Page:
Impact of glutathione peroxidase 4 on cell proliferation, angiogenesis and cytokine production in hepatocellular carcinoma
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Nataliya Rohr-Udilova1, Eva Bauer2, Gerald Timelthaler3, Robert Eferl3, Klaus Stolze4,5, Matthias Pinter1, Martha Seif1, Hubert Hayden1, Thomas Reiberger1, Rolf Schulte-Hermann3, Markus Peck-Radosavljevic1,6, Dagmar Stoiber2,7,* and Michael Trauner1,*
1Division of Gastroenterology and Hepatology, Internal Medicine III, Medical University of Vienna, Vienna, Austria
2Ludwig Boltzmann Institute for Cancer Research, Vienna, Austria
3Institute of Cancer Research, Internal Medicine I, Medical University of Vienna, Vienna, Austria
4Department of Life Sciences, Veterinary University of Vienna, Vienna, Austria
5Institute of Animal Nutrition and Functional Plan Compounds, Department of Farm Animals and Veterinary Public Health, Veterinary University of Vienna, Vienna, Austria
6Clinic Klagenfurth, Division of Gastroenterology and Hepatology, Klagenfurt am Woerthersee, Austria
7Institute of Pharmacology, Center for Physiology and Pharmacology, Medical University of Vienna, Vienna, Austria
*These authors contributed equally to this work
Nataliya Rohr-Udilova, email: email@example.com
Keywords: phospholipid glutathione peroxidase; free radicals; cell proliferation; angiogenesis; hepatocellular carcinoma
Received: August 12, 2017 Accepted: November 16, 2017 Published: January 22, 2018
Insufficient supplementation with the micronutrient selenium and persistent hepatic inflammation predispose to hepatocellular carcinoma (HCC). Inflammation-associated reactive oxygen species attack membrane lipids and form lipid hydroperoxides able to propagate oxidative hepatic damage. Selenium-containing enzyme glutathione peroxidase 4 (GPx4) antagonizes this damage by reducing lipid hydroperoxides to respective hydroxides. However, the role of GPx4 in HCC remains elusive.
We generated two human HCC cell lines with stable overexpression of GPx4, performed xenotransplantation into NOD.Cg-PrkdcscidIl2rgtm1Wjl/SzJ (NSG) host mice and characterized the tumors formed. The experimental data were verified using gene expression data from two independent HCC patient cohorts.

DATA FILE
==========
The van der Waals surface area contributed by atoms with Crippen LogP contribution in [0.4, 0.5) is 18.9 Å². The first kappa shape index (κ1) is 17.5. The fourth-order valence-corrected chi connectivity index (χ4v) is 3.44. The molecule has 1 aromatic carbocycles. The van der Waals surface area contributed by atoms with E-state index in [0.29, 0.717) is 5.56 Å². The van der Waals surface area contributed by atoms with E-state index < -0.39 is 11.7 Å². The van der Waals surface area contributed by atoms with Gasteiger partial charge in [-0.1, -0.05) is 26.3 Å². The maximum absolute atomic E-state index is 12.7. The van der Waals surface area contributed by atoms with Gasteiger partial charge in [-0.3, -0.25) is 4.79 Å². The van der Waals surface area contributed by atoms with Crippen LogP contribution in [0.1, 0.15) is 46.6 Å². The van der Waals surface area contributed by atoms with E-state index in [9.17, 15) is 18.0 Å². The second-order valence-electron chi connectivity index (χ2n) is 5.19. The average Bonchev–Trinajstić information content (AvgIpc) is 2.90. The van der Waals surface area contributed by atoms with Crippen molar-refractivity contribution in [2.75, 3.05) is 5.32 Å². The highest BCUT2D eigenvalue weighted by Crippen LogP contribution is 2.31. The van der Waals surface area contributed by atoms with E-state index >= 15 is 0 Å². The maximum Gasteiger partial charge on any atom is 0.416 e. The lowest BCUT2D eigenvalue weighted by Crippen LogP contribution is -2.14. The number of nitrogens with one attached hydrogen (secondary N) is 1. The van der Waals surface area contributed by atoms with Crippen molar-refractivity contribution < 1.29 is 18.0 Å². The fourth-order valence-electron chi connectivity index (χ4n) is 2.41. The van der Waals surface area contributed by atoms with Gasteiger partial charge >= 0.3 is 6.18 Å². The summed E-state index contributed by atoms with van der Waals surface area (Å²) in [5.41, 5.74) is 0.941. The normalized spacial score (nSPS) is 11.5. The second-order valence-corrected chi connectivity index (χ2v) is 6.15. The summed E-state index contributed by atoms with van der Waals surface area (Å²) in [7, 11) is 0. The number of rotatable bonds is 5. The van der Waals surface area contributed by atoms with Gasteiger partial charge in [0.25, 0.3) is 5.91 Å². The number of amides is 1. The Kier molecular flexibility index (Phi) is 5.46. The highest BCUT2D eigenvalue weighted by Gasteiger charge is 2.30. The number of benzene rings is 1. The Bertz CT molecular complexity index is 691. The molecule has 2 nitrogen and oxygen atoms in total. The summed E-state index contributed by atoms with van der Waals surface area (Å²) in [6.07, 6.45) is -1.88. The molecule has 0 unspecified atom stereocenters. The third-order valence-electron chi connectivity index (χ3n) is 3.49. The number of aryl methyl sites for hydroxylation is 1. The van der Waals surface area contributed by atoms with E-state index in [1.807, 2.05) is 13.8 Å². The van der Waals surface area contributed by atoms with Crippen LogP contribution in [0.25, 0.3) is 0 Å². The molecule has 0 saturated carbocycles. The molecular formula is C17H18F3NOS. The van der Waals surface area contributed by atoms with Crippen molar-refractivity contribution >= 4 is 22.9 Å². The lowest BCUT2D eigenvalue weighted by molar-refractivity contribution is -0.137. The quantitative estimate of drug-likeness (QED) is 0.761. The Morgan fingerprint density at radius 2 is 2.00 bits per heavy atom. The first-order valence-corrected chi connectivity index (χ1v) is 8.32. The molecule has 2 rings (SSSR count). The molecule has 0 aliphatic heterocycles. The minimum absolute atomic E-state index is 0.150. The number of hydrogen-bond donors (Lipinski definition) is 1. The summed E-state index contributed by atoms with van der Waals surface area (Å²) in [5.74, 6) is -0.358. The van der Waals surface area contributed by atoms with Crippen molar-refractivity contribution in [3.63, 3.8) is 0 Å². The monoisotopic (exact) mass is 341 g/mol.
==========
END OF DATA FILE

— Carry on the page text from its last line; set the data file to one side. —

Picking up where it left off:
GPx4 overexpression protected from oxidative stress and reduced intracellular free radical level. GPx4-overexpressing cells displayed impaired tumor growth, reduced proliferation, altered angiogenesis and decreased expression of clinically relevant cytokine interleukin-8 and C-reactive protein. Moreover, GPx4 overexpression impaired migration of endothelial cells in vitro, and enhanced expression of thrombospondin 1, an endogenous inhibitor of angiogenesis. In patients, GPx4 expression in tumors positively correlated with survival and was linked to pathways which regulate cell proliferation, motility, tissue remodelling, immune response and M1 macrophage polarization. The patient data largely confirmed experimental findings especially in a subclass of poor prognosis tumors with high proliferation.
GPx4 suppresses formation and progression of HCC by inhibition of angiogenesis and tumor cell proliferation as well as by immune-mediated mechanisms. Modification of GPx4 expression may represent a novel tool for HCC prevention or treatment.
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